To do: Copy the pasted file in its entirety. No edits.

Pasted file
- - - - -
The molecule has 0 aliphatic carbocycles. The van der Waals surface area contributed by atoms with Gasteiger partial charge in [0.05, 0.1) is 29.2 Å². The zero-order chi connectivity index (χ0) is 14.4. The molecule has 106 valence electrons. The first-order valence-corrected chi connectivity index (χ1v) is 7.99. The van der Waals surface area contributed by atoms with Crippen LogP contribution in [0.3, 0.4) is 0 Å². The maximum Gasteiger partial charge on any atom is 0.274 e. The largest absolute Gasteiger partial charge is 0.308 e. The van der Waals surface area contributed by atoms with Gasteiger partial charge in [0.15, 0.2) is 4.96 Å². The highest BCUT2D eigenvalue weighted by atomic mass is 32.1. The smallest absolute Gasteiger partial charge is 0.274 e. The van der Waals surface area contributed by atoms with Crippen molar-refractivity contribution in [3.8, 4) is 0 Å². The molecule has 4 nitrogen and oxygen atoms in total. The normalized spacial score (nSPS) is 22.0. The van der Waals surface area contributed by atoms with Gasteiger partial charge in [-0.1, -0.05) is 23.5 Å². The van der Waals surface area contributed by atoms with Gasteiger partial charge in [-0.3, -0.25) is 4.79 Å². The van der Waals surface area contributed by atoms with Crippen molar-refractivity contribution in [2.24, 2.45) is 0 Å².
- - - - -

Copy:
The molecule has 0 aliphatic carbocycles. The van der Waals surface area contributed by atoms with Gasteiger partial charge in [0.05, 0.1) is 29.2 Å². The zero-order chi connectivity index (χ0) is 14.4. The molecule has 106 valence electrons. The first-order valence-corrected chi connectivity index (χ1v) is 7.99. The van der Waals surface area contributed by atoms with Crippen LogP contribution in [0.3, 0.4) is 0 Å². The maximum Gasteiger partial charge on any atom is 0.274 e. The largest absolute Gasteiger partial charge is 0.308 e. The van der Waals surface area contributed by atoms with Gasteiger partial charge in [0.15, 0.2) is 4.96 Å². The highest BCUT2D eigenvalue weighted by atomic mass is 32.1. The smallest absolute Gasteiger partial charge is 0.274 e. The van der Waals surface area contributed by atoms with Crippen molar-refractivity contribution in [3.8, 4) is 0 Å². The molecule has 4 nitrogen and oxygen atoms in total. The normalized spacial score (nSPS) is 22.0. The van der Waals surface area contributed by atoms with Gasteiger partial charge in [-0.1, -0.05) is 23.5 Å². The van der Waals surface area contributed by atoms with Gasteiger partial charge in [-0.3, -0.25) is 4.79 Å². The van der Waals surface area contributed by atoms with Crippen molar-refractivity contribution in [2.24, 2.45) is 0 Å².